Chicago woman imprisoned in Bali after mother’s murder to be released early

Heather Mack, convicted accessory to murder
Heather Mack of Chicago arrives at an Indonesian courtroom in 2015 with her newborn daughter, Stella.
(Firdia Lisnawati / Associated Press)

A Chicago woman convicted of assisting her boyfriend in her mother’s murder and stuffing the body in a suitcase on the Indonesian island of Bali in 2014 is being released early from a 10-year sentence, a prison official confirmed Wednesday.

Heather Mack, who was 18 when she was arrested a day after the discovery of Sheila von Wiese-Mack’s body in the trunk of a taxi near the St. Regis Bali Resort, will be freed and deported to the United States on Oct. 29, said Lili, the Kerobokan Female Prison chief.

Lili, who goes by a single name, told the Associated Press that Mack received a total of 34 months in sentence reductions, which are often granted to prisoners on major holidays, including a six-month remission of sentence awarded to her by the Indonesian government during the country’s Independence Day in August.


“She has shown to be a good person — she was entitled to the sentence reduction,” Lili said. “She looked happy when she learned this ... and began to pack up excitedly.”

Mack and her then-boyfriend, Tommy Schaefer, were detained in August 2014 and convicted in April 2015. Schaefer received an 18-year sentence.

Before Mack was convicted, she gave birth to her and Schaefer’s daughter, Stella Schaefer. There were also reports of a troubled relationship between Mack and her mother, with officials confirming that police had been called to the family’s Oak Park, Ill., home dozens of times.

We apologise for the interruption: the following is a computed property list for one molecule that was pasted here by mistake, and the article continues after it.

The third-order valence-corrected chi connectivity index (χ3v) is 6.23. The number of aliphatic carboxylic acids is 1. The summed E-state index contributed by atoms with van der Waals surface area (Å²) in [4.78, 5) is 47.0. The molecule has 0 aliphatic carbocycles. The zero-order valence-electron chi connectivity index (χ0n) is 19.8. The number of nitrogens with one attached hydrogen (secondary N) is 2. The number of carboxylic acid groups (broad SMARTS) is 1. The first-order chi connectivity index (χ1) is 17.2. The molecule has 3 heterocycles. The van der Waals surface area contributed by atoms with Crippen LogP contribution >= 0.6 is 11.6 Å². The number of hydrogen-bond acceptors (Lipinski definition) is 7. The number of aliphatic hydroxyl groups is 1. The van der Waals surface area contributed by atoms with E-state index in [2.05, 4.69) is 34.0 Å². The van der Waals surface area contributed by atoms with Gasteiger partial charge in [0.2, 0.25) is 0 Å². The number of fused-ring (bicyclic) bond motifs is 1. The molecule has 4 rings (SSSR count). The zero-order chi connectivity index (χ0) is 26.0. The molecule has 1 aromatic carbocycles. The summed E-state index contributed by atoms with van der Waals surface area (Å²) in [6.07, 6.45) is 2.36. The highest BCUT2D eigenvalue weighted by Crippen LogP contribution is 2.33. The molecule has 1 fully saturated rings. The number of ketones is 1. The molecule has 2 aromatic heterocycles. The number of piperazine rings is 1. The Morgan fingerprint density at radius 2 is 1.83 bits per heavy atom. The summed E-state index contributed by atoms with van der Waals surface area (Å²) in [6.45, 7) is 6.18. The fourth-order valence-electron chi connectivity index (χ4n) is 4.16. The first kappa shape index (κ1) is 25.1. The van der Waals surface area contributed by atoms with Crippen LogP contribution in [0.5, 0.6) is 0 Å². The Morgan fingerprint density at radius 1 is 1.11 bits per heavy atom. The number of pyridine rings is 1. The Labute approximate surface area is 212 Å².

An Indonesian court has convicted an American, Tommy Schaefer, of murdering his girlfriend’s mother and sentenced him to 18 years in jail.

April 21, 2015

In 2016, Robert Bibbs, a cousin of Schaefer, pleaded guilty to helping plan the killing in exchange for $50,000 that Mack was expected to inherit, and was sentenced the following year to nine years in prison.

Upon her release, Mack can under Indonesian law be reunited with her daughter, who is now 6 years old.

But her Indonesian attorney, Yulius Benyamin Seran, said earlier that Mack, who has not seen the little girl for about 20 months because authorities halted prison visits during the COVID-19 pandemic, had asked Indonesian authorities to let the girl remain with her foster family to avoid media attention.


Under Indonesian law, a deported foreigner will be rejected entry to Indonesia up to a maximum six months.